The transition toward renewables is central to climate action. The paper empirically tests whether renewables also enhance international peace, a hypothesis discussed in the International Political Economy (IPE) of renewables literature. It develops and tests hypotheses about the pacifying effects of renewables, with a view to establishing the foundations for analyzing more detailed causal mechanisms. These mechanisms rest on the ‘energy democracy’ debate, suggesting that a low carbon world sees less interstate tension thanks to more states being democratic; the ‘capitalist peace’ theorem, establishing that the deployment of renewables brings about economic development, reducing conflict; and the human security literature, positing that renewables reduce local-level reduce vulnerabilities, thus enhancing social stability and reducing violence. Using a longitudinal dataset on global renewable energy investment, econometric tests suggest that distributed renewable energy systems do not seem to foster democratic rule, nor do they have a significant influence on human development. Countering the energy democracy literature, it is a higher concentration of renewable investment that tends to increase stability/ absence of violence and human development, instead of decentralized investment patterns. We find no evidence for the ‘peace through prosperity’ argument. Overall, there is no support for the assumption that renewables bring about peace and reduce conflict. The paper critically discusses the limitations of these findings and suggests further avenues for empirical research.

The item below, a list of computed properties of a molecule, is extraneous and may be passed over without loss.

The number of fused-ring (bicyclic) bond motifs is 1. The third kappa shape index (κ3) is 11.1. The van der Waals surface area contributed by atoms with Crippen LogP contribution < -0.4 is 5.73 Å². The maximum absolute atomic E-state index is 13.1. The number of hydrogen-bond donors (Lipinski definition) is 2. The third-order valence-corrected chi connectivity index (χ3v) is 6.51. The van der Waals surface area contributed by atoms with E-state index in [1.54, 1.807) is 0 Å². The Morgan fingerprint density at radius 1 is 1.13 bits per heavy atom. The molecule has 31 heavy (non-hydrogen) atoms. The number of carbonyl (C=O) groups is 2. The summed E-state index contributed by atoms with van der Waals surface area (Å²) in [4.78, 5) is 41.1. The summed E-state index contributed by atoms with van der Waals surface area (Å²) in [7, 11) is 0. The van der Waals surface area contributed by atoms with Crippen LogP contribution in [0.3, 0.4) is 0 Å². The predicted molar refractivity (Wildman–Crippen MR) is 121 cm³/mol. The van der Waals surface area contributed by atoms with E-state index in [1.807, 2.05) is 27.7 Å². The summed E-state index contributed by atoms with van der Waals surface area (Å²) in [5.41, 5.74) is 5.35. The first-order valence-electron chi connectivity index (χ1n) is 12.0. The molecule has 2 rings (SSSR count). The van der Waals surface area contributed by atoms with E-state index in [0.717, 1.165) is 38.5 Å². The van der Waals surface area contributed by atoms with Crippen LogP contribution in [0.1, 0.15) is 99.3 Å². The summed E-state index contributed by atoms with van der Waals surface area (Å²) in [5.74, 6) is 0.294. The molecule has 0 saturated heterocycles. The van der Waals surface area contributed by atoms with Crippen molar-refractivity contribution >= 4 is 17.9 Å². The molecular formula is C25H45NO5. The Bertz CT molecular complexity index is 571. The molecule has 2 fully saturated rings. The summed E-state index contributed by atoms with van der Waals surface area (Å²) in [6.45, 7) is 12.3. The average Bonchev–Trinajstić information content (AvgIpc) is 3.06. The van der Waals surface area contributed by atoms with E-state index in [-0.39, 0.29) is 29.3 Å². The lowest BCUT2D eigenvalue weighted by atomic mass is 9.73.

- Wissenschaftliche Aufsätze
Braunstein, J., Goldthau, A., & Veit, K. (2023). Does climate action bring peace? Assessing the geopolitics of renewables using global investment data. npj climate action, 2: 14. doi:10.1038/s44168-023-00045-6.
- Beteiligte Mitarbeiter
- Beteiligte Projekte
- Die systemischen Auswirkungen der globalen Energiewende (ISIGET) Geopolitik der Energietransformation: Implikationen einer internationalen Wasserstoffwirtschaft (GET Hydrogen)